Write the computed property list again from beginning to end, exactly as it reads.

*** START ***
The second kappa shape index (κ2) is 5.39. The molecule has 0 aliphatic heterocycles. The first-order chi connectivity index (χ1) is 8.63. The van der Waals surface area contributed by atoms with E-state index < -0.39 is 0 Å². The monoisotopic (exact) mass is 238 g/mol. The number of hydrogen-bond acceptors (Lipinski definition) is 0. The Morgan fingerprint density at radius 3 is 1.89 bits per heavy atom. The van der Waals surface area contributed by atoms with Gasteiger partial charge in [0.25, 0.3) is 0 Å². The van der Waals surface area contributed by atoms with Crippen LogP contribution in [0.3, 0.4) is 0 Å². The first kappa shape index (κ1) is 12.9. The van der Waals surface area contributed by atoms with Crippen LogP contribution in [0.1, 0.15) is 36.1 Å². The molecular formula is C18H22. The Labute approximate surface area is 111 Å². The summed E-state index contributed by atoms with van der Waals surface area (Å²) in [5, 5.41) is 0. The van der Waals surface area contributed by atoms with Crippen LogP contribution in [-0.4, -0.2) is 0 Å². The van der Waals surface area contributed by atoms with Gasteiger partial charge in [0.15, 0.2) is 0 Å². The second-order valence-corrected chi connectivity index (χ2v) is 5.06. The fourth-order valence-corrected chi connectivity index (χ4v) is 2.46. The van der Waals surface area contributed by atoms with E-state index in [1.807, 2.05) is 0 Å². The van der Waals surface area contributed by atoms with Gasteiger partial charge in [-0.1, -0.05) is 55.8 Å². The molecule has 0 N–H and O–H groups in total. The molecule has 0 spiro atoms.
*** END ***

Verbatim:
The second kappa shape index (κ2) is 5.39. The molecule has 0 aliphatic heterocycles. The first-order chi connectivity index (χ1) is 8.63. The van der Waals surface area contributed by atoms with E-state index < -0.39 is 0 Å². The monoisotopic (exact) mass is 238 g/mol. The number of hydrogen-bond acceptors (Lipinski definition) is 0. The Morgan fingerprint density at radius 3 is 1.89 bits per heavy atom. The van der Waals surface area contributed by atoms with Gasteiger partial charge in [0.25, 0.3) is 0 Å². The van der Waals surface area contributed by atoms with Crippen LogP contribution in [0.3, 0.4) is 0 Å². The first kappa shape index (κ1) is 12.9. The van der Waals surface area contributed by atoms with Crippen LogP contribution in [0.1, 0.15) is 36.1 Å². The molecular formula is C18H22. The Labute approximate surface area is 111 Å². The summed E-state index contributed by atoms with van der Waals surface area (Å²) in [5, 5.41) is 0. The van der Waals surface area contributed by atoms with Crippen LogP contribution in [-0.4, -0.2) is 0 Å². The van der Waals surface area contributed by atoms with Gasteiger partial charge in [0.15, 0.2) is 0 Å². The second-order valence-corrected chi connectivity index (χ2v) is 5.06. The fourth-order valence-corrected chi connectivity index (χ4v) is 2.46. The van der Waals surface area contributed by atoms with E-state index in [1.807, 2.05) is 0 Å². The van der Waals surface area contributed by atoms with Gasteiger partial charge in [-0.1, -0.05) is 55.8 Å². The molecule has 0 N–H and O–H groups in total. The molecule has 0 spiro atoms.